Infrastructure as economic booster

opinion March 03, 2014 00:00

By Suwatchai Songwanich
Chief e

A senior financial adviser in China has come up with an idea on how to kick-start the global economy. Justin Yifu Lin, a professor at Peking University and former World Bank chief economist, has proposed the launch of a "global infrastructure initiative"

Infrastructure spending was used by China to stimulate growth after the 2007 global economic crisis and this certainly helped countries such as Thailand to recover quickly. However, while this helped support economic recovery, it also created problems of over-investment and inefficiency in China.

The most important distinction between the earlier programme and Lin’s proposal is that he recommends that this should be a joint initiative between China, Europe and the US, and the focus of investment should be building infrastructure in the developing world.

Professor Lin points out that many countries are held back in their development due to the lack of high-quality infrastructure and that an investment development programme in poorer countries such as in Africa and Asia would have multiple benefits, not just for the target countries but elsewhere. For example, infrastructure spending would help build up their production capability, stimulate demand for capital goods and increase the spending power of consumers – and this would stimulate economic growth in the developed world.

Lin suggests such projects could be funded by a combination of private investments, pension funds and sovereign wealth funds, backed by guaranteed loans from governments and development banks and developed under the guidance of the G-20.

Since the World Bank has estimated that more than $1 trillion (Bt32.4 trillion) in annual investment will be needed to meet basic infrastructure requirements in developing countries between 2010 and 2020, there is certainly demand for such spending. Moreover, there is demand for high-quality investments including from China as investment funds seek diversified and secure asset classes. What’s needed, however, is a vehicle to channel such investments and one such vehicle could be the Asian infrastructure development bank proposed by Chinese President Xi Jinping in October.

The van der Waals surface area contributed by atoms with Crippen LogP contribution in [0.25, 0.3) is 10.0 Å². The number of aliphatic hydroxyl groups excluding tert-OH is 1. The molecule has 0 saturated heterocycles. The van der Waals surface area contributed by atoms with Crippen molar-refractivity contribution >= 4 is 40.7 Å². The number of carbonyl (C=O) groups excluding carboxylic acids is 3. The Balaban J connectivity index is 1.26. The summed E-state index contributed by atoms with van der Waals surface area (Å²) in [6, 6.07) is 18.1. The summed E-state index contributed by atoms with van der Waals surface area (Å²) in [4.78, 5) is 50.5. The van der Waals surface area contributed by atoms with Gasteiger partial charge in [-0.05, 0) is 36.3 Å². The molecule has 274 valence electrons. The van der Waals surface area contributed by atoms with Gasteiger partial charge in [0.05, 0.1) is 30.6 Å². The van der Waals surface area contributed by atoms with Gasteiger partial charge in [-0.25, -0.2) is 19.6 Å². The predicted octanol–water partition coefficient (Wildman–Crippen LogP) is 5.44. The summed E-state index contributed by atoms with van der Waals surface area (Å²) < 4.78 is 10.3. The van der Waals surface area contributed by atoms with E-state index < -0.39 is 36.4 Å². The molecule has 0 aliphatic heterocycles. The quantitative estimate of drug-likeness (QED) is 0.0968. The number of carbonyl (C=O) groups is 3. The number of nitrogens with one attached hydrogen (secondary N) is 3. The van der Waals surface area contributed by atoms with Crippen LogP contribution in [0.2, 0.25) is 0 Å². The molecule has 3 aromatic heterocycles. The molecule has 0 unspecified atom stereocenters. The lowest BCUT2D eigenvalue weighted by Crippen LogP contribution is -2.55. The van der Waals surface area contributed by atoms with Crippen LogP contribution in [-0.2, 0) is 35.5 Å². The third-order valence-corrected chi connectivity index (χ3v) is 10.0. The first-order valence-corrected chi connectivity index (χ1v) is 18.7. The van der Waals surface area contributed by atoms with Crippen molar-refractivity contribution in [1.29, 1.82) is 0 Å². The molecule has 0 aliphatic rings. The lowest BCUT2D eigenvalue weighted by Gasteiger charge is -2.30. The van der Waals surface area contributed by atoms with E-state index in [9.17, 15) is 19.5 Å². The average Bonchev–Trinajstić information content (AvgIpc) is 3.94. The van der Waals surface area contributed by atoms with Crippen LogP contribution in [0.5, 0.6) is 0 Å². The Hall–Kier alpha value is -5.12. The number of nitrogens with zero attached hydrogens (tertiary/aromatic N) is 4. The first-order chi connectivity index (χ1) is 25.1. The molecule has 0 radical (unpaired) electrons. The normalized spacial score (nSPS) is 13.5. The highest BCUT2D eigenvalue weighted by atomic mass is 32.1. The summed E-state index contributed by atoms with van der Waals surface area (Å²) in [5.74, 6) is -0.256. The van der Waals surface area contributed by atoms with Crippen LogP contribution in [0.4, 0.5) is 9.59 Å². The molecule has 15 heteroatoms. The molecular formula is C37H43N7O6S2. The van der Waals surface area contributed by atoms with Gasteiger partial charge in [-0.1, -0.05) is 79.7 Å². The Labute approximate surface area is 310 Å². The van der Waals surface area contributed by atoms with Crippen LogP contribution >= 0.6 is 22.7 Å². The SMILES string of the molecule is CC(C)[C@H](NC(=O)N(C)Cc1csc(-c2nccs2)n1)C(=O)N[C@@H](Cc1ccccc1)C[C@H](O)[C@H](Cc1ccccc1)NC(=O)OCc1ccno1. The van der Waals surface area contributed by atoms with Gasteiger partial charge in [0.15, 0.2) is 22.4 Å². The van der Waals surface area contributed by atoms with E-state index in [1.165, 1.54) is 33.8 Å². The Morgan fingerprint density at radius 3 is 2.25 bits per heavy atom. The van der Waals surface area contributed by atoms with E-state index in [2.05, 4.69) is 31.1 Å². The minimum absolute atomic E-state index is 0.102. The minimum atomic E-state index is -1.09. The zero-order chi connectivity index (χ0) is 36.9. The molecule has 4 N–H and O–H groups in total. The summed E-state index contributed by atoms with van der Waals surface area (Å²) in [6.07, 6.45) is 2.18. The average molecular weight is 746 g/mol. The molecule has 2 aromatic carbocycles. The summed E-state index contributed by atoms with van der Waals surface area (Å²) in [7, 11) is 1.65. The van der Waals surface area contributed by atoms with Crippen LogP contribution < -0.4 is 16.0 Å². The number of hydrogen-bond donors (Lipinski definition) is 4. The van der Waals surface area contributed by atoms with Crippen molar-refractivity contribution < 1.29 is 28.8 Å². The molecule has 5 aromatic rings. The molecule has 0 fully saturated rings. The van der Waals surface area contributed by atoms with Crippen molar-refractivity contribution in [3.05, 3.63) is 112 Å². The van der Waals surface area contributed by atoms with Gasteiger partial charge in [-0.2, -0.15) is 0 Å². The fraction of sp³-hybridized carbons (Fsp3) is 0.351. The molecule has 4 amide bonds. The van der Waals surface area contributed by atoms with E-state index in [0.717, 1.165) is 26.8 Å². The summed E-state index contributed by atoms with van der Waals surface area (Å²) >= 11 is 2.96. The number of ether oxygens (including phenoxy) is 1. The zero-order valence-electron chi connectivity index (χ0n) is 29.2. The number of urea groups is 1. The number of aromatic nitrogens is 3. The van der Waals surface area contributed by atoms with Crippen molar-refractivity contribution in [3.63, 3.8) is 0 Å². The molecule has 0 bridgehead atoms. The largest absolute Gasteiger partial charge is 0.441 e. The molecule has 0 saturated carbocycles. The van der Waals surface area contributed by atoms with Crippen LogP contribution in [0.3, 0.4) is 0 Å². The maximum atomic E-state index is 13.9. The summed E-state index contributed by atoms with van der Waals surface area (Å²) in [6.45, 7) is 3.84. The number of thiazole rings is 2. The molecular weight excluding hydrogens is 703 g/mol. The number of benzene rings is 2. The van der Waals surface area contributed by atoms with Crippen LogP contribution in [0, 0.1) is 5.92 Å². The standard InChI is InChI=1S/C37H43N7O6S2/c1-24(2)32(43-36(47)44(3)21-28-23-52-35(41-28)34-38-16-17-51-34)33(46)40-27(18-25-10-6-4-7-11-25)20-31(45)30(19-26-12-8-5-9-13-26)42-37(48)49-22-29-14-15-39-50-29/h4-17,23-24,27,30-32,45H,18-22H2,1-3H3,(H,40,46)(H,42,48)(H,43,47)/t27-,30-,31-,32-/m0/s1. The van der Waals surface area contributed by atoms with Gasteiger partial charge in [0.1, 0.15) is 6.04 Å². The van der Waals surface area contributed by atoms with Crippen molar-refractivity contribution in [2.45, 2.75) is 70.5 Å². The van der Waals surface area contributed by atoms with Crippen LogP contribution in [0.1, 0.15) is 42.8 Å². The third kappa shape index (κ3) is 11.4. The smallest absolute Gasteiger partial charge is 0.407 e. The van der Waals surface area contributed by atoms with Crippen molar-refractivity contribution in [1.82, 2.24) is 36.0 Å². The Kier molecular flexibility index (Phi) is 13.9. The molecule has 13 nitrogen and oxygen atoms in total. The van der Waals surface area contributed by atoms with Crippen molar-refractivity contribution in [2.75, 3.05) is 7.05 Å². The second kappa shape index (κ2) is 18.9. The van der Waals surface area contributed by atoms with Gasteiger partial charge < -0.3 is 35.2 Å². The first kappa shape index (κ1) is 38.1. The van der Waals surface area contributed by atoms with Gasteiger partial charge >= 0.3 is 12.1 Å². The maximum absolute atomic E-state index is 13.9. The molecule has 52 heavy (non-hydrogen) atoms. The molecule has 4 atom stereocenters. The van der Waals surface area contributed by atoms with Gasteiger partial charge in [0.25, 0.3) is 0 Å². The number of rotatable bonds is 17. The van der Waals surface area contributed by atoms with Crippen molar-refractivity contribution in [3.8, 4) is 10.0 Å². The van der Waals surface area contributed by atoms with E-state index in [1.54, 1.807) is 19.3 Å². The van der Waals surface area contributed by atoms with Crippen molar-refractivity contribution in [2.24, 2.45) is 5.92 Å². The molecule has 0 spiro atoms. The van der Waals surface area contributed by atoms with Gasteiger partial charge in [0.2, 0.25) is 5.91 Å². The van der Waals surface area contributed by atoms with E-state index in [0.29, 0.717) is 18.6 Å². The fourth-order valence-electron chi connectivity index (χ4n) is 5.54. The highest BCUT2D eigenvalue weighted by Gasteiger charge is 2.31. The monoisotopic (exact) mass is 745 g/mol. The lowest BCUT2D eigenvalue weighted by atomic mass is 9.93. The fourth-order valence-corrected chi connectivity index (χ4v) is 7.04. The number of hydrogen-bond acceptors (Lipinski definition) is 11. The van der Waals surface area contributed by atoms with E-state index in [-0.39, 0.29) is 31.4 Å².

President Xi said it would cooperate with existing multilateral development banks.

While details are still sketchy, there seem to be parallels to the Asian Development Bank (ADB), which was founded at the initiative of Japan in the 1960s with the support of the US. While being based in the Philippines, the ADB has always had a Japanese president.

The new bank might have a similar arms-length relationship with China. It would enable China to pursue its programme of investing in infrastructure in China and Asia, without creating resentment or political difficulties about China having undue influence in other countries.

Moreover, the sheer scale of the investment needed means that China cannot do it alone and a multinational approach would attract investment from many sources.

Some see China as playing the role of “leading dragon” – a reference to Japan’s development policies of the ’60s dubbed the “flying geese”, in which it helped lead the industrial development of Southeast Asian countries.

While Lin’s development ideas have received many favourable comments, there are many details yet to be developed with challenges ahead, so it will be interesting to see how it progresses.